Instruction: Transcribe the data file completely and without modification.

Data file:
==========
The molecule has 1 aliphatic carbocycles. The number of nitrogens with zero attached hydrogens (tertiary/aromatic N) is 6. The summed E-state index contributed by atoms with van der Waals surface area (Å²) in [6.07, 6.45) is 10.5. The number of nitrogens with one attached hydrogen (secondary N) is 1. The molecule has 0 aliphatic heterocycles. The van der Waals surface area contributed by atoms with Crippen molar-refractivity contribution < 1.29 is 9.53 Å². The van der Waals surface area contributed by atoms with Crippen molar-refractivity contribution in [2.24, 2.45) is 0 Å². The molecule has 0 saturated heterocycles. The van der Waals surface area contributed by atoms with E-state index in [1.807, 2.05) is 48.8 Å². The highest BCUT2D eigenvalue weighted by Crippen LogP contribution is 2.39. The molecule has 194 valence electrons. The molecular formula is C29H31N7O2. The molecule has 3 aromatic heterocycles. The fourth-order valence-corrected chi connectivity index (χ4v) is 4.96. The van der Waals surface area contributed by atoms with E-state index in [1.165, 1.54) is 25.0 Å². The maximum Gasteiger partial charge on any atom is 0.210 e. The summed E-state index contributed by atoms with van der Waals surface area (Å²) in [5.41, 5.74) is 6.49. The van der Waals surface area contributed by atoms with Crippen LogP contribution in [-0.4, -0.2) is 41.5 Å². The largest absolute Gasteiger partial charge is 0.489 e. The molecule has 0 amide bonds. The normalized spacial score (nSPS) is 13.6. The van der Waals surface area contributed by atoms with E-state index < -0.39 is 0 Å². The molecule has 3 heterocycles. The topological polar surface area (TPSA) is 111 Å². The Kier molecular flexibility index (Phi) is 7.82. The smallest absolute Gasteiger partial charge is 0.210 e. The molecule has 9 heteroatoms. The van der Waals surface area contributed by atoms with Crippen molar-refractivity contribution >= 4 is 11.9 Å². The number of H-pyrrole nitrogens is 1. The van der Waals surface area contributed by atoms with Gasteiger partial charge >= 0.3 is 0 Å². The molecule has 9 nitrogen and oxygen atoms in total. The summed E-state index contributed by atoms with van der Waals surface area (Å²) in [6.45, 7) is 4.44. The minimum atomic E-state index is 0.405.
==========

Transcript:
The molecule has 1 aliphatic carbocycles. The number of nitrogens with zero attached hydrogens (tertiary/aromatic N) is 6. The summed E-state index contributed by atoms with van der Waals surface area (Å²) in [6.07, 6.45) is 10.5. The number of nitrogens with one attached hydrogen (secondary N) is 1. The molecule has 0 aliphatic heterocycles. The van der Waals surface area contributed by atoms with Crippen molar-refractivity contribution < 1.29 is 9.53 Å². The van der Waals surface area contributed by atoms with Crippen molar-refractivity contribution in [2.24, 2.45) is 0 Å². The molecule has 0 saturated heterocycles. The van der Waals surface area contributed by atoms with E-state index in [1.807, 2.05) is 48.8 Å². The highest BCUT2D eigenvalue weighted by Crippen LogP contribution is 2.39. The molecule has 194 valence electrons. The molecular formula is C29H31N7O2. The molecule has 3 aromatic heterocycles. The fourth-order valence-corrected chi connectivity index (χ4v) is 4.96. The van der Waals surface area contributed by atoms with E-state index in [1.165, 1.54) is 25.0 Å². The maximum Gasteiger partial charge on any atom is 0.210 e. The summed E-state index contributed by atoms with van der Waals surface area (Å²) in [5.41, 5.74) is 6.49. The van der Waals surface area contributed by atoms with Crippen LogP contribution in [-0.4, -0.2) is 41.5 Å². The largest absolute Gasteiger partial charge is 0.489 e. The molecule has 0 amide bonds. The normalized spacial score (nSPS) is 13.6. The van der Waals surface area contributed by atoms with E-state index < -0.39 is 0 Å². The molecule has 3 heterocycles. The topological polar surface area (TPSA) is 111 Å². The Kier molecular flexibility index (Phi) is 7.82. The smallest absolute Gasteiger partial charge is 0.210 e. The molecule has 9 heteroatoms. The van der Waals surface area contributed by atoms with Crippen molar-refractivity contribution >= 4 is 11.9 Å². The number of H-pyrrole nitrogens is 1. The van der Waals surface area contributed by atoms with Gasteiger partial charge >= 0.3 is 0 Å². The molecule has 9 nitrogen and oxygen atoms in total. The summed E-state index contributed by atoms with van der Waals surface area (Å²) in [6.45, 7) is 4.44. The minimum atomic E-state index is 0.405.